New Year, New Start: Meet Your New 3.2 Managing Editors!

In which the adorably awkward managing editors of Gandy Dancer 3.2, Erin Koehler and Amy Elizabeth Bishop, get together on a snowy day, sit down with some tea, and reveal each other’s deepest secrets in the following interview:

Erin & Amy Interview Each Other Together (Forever)

What are you most looking forward to, coming to a new issue of Gandy (issue 3.2) and a new staff?
E: I’m really excited to see the art. I know that’s really small, but I’m so hopeless at art that I really like seeing it. I really like that the art’s different every semester. Seeing the different tastes of the class and the different editors about art is exciting. Also choosing the cover art is always really exciting too!
A: I’m excited to see how the group dynamic is going to work and to see how the journal will evolve this semester. Additionally, I’m interested to see what we’re going to be able to bring to the table and how the new class is going to shape the journal.

You’re graduating in May. What are your plans post graduation?
A: A lot of crying. No, just kidding (kind of). I’ll either be going abroad for a year to Germany, with the Congress-Bundestag Youth Program, which is an exchange program funded between the American and German government, meant to foster good relations between the two countries. I would go over there to study in my field (which would hopefully be publishing) for half a year and intern for half a year. But I hopefully get an interview for that in February. Otherwise, I’ll be going to New York City to beg for a job somewhere in publishing and living in a cardboard box, so, that’ll be fun.
E: Hopefully I’ll be in my own apartment, working on stories. Hopefully I’d have a dog (I want a puppy so bad right now!) And be happy!

What are you currently reading?
A: I’m currently reading a young adult novel by Gayle Forman, titled If I Stay. It was on the NYT’s bestseller list and I’ve been trying to read more this year, over a few different genres. I’m also about to start the poetry collection Recyclopedia: Trimmings, S*PeRM**K*T, and Muse & Drudge by Harryette Mullen.
E: I’m currently reading a children’s novel by Kate DiCamillo called The Miraculous Journey of Edward Tulane. I just finished another book by her (Flora & Ulysses) she’s one of my favorite writers for children.

What’s your current writing project (or projects)?
A: There’s a project I’m really excited to start, based off of a book I read in last semester’s  Black Apocalyptic Fiction class, by Harriet Washington. It’s called Medical Apartheid and I was really interested in the voices of African Americans who suffered (and continue to suffer) under discrimination. Watching The Butler over break made me even more interested in writing a series of poems about this topic, but it’s a fine line to walk. As someone who doesn’t share their history, I don’t want to appropriate their suffering for my own creative use or turn it into a spectacle, so I’m still trying to figure out how to approach this project best.
E: I’m currently in between projects. I just tried to write a series of poems about Susan Smith, who sort of famously murdered her children and went on trial in 1995. I’m taking a break from that right now though, because it was difficult; that’s what I worked on last semester. I’m currently working on some children’s lit stuff based on a book by Oliver Jeffers called Once Upon an Alphabet.


In Which Amy Asks Erin the Hard Hitting Questions:

Proud mama of sunflowers, 2014.

Proud mama of sunflowers.


A: Speaking of Susan Smith: can you talk about the Susan Smith project you’ve been working on?
E:  To try and make a really long story short: during a family conversation, Susan Smith came up–I was about two when the trial happened and when I was little, I used to jump in our pool and almost drown every time until I was saved by someone in my family. My mom told me the trial affected her  pretty strongly because every time I jumped in the pool she would see that look of terror on my face as I realized I was drowning, and she could imagine the faces of Susan Smith’s children drowning. When she told me that I thought it was interesting, so I researched it and started writing a bunch of poems about the trial, and Susan Smith, with the speaker based off my mom; stuff like that. It’s been difficult, because it’s sad.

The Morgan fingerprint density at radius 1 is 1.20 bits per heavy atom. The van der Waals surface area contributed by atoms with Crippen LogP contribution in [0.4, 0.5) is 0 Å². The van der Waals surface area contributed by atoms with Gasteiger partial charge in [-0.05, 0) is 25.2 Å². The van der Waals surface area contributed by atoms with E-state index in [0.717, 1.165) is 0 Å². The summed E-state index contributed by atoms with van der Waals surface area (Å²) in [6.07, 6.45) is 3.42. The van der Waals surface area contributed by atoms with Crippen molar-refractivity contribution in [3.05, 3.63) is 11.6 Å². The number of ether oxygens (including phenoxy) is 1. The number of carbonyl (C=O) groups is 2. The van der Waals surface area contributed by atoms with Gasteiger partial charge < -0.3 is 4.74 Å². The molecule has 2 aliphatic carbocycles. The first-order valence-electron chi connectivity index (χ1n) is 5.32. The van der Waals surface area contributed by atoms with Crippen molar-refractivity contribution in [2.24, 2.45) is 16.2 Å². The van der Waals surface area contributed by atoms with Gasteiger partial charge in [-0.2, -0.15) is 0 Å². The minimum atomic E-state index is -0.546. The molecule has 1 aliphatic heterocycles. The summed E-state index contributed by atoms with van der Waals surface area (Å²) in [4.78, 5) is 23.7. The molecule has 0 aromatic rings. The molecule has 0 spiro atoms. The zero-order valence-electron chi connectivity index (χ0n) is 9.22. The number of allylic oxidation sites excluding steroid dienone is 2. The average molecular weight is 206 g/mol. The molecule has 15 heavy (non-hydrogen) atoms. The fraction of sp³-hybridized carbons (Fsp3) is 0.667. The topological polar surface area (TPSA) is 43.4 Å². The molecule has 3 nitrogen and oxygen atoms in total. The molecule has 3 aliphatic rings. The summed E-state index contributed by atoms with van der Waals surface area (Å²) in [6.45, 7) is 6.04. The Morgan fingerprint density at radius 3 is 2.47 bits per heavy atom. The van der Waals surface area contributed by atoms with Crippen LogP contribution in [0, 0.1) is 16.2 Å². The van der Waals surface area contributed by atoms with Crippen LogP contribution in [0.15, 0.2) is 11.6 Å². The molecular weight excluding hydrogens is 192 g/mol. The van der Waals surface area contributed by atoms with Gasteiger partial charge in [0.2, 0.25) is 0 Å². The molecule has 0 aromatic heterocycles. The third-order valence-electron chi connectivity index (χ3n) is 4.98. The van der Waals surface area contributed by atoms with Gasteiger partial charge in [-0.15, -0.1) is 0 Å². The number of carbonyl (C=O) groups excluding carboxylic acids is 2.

A: What got you interested in Gandy in the first place?
E: Well the English Department at Geneseo  is very tight knit, so I knew a bunch of people who were taking it. I love poetry, so understanding the publishing world, and what exactly happens when you send your work out to a journal is interesting to me. I learned a lot. Also, Rachel Hall…

A: What is something you’d like to introduce or change to Gandy?
E: Our website is relatively new, so whatever response or feedback we get about updating that. Maybe updating the PDF’s that get downloaded because if you download the issue as a PDF to the iBooks app, the cover page doesn’t show up, which is really a small problem, but is really frustrating if you download multiple issues and you can’t tell which one you’re opening. That’s just something I noticed recently.

A: What are you most excited about this semester?
E: Continuing my Children’s Literature directed study with Dr. Lytton Smith.

A: Speaking of which: can you talk about how your love for children’s literature got started and the work you want to do with it?
E: Yeah! I’ve always wanted to write but I never really recognized that. In high school I wrote a lot of poetry, and I also wrote these short little stories that didn’t really make sense and I couldn’t place them within any genre. At the time I didn’t realize that I was writing children’s stories, because you always try to look forward to the next age group of literature: like when you graduate from children’s lit to YA, and YA to adult fiction, you never really think about going back to read those genres that you’ve kind of progressed out of. So I never considered those stories I was writing as children’s literature. And then probably a year or two ago I sort of had this realization that there are people who write this fiction, and even children’s TV shows. I realized that’s what I want to do. Especially with picture books; picture books and poetry are very similar. To me they’re really closely related–sort of like cousins. So it’s all very exciting!